I felt in such awe of being next to a tree that's at least 1,400 years old. It's been through so many storms, so many eclipses (each spot sees a total eclipse roughly every 375 years), so many droughts, so much of everything!

Here's my blissful spot.

Then I took some time to wander through the grove. Here's a bristlecone that's fallen over, so we're looking at the twisted root structure. These bristlecone roots do not go deep.

Bristlecone wood framing Mt. Washington.

There's another tree up in the grove I feel a close connection to, and I just had to touch the wood. I was a little surprised by how warm it was. 

More cool twisted wood.

This tree is about 2,400 years old.

Then it was time for the long way down. 

The trail kind of disappears in places, but as long as you stay on the ridge, you're okay. There's some old flagging that shows the way in places, but I imagine that will eventually fall off. The Snake Divide Trail is much more of a route at this time than an actual trail. 

I found another old mine next to the trail. It looks like it might go aways, but there was no way I was going to investigate as it looked ready to cave in.

As I went lower, the bristlecone pine trees continued, but they looked different. They were much taller and had more branches. They still look like Dr. Seuss trees, though.

I took a side trip on one of the limestone knobs to see the trees on the south side. They aren't very large, but they are fun.

I also had a great view of the fall colors in Big Wash.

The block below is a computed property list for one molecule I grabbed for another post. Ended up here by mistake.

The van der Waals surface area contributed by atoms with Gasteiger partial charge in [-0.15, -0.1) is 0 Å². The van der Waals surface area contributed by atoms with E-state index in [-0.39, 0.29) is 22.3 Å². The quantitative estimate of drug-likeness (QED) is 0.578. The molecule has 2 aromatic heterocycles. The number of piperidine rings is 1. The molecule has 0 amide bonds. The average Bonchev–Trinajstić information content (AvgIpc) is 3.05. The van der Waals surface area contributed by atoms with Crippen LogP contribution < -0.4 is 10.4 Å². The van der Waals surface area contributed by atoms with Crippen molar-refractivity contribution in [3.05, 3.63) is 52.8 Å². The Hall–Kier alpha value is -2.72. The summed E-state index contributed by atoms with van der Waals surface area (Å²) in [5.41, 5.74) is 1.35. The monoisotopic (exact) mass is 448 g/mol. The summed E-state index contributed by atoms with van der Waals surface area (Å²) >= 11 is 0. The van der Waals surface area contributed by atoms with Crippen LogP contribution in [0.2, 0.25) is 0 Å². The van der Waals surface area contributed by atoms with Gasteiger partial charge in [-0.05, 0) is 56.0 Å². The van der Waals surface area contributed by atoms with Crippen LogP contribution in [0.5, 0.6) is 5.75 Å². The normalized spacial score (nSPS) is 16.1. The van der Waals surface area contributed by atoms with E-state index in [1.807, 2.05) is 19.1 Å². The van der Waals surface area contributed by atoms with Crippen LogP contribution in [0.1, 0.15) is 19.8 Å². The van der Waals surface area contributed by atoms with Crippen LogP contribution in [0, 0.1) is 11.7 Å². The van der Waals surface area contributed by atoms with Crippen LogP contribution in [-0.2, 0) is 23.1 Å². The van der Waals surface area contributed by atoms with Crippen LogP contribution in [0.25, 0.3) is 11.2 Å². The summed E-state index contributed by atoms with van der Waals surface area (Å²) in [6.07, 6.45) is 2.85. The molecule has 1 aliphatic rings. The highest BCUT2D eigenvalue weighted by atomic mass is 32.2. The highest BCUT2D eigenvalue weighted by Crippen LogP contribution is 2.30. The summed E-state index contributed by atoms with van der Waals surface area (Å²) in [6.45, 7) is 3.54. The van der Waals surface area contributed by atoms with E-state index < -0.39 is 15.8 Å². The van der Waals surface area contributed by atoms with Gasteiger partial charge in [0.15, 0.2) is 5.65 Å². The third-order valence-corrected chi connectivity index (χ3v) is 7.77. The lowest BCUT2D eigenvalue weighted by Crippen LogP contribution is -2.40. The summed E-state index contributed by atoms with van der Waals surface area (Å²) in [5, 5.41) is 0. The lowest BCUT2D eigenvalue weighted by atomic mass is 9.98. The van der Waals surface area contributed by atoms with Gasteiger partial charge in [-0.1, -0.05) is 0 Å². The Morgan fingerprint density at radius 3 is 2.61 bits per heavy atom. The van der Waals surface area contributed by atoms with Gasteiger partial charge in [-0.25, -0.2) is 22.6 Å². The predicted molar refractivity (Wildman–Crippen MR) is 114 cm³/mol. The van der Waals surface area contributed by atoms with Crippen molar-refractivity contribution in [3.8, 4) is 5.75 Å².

The lower I went, the better the trail became. There are some cool sights.

And then I came out on the Shoshone Trail.

It cracks me up that this old sign is still in place.

A caterpillar on the trail caught my eye.

The trail crew had been working on the trail recently, and it was in excellent condition.

One of the very few colorful leaves.

And then I crossed over the south fork of Snake Creek and was almost back to the trailhead.

Some rabbitbrush (I think) still blooming.

A last bit of color. And then I was back, in 8 hours and 19 minutes. 

Below is a map of the approximate route I did, which Google Maps says was 10.4 miles.  And here are my times in hours:minutes, so you can figure out how long of a day to expect. I walked fast at times, but took lots of breaks!
0:00 Start hike
1:01 Dead Lake
1:36 Mill site
2:18 Johnson Lake
3:26 on ridge
5:20 Magic Grove arrival
5:59 departing Magic Grove
7:45 junction with Shoshone trail
8:19 back at trailhead

It was a great day to recharge my batteries!